NATURE AND GEOGRAPHY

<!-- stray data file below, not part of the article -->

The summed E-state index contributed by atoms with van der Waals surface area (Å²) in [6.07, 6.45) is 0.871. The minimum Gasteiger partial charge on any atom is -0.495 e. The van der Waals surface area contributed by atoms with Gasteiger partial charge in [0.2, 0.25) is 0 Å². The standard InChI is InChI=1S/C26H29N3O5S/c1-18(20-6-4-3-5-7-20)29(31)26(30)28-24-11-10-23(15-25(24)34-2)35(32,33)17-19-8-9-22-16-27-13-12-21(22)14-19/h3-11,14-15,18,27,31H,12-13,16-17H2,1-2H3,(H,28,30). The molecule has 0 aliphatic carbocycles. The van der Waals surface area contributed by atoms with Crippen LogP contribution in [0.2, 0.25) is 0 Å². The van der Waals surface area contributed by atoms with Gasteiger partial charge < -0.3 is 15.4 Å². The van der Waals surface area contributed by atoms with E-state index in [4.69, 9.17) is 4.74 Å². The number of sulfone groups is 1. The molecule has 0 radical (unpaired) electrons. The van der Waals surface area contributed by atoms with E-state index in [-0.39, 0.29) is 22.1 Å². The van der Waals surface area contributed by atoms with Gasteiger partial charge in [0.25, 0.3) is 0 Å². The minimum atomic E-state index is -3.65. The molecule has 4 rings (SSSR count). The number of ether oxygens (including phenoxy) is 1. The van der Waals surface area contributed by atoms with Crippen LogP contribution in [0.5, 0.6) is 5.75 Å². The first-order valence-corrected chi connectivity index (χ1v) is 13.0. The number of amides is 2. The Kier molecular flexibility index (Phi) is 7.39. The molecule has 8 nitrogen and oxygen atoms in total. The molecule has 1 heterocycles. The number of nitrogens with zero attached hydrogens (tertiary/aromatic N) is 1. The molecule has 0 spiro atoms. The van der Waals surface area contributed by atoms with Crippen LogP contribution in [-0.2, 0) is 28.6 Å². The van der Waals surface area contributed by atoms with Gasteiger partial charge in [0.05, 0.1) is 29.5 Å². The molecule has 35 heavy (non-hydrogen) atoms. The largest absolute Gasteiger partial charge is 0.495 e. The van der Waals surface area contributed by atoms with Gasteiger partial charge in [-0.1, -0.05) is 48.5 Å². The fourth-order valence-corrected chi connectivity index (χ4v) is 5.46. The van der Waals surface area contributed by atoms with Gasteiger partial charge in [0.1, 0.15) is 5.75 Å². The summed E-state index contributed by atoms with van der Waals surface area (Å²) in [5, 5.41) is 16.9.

Georgia is situated on the Black Sea coast between the mountain ranges of the Greater Caucasus in the north (which form a natural border with Russia) and the Lesser Caucasus in the south. The country’s economic, political and demographic resources are concentrated in the central valley around Tbilisi (which has a population of 1.1 million) – outside of the capital, people live much more secluded lives, primarily within mountainous terrain. Mountains occupy two thirds of Georgia’s land area and many of these are covered by forests that are home to Caucasian deer, Caucasian leopards, roebuck, wild boar, hares, squirrels, brown bears, wolves, jackals, badgers, lynx and foxes. The woods that run along the Black Sea coast are especially varied, featuring alpine and subalpine meadows, and even subtropical rainforest. The four deepest caves in the world are located in Georgia. The deepest – Veryovkina Cave – is 2,212 metres deep; its lowest point was only discovered in 2018.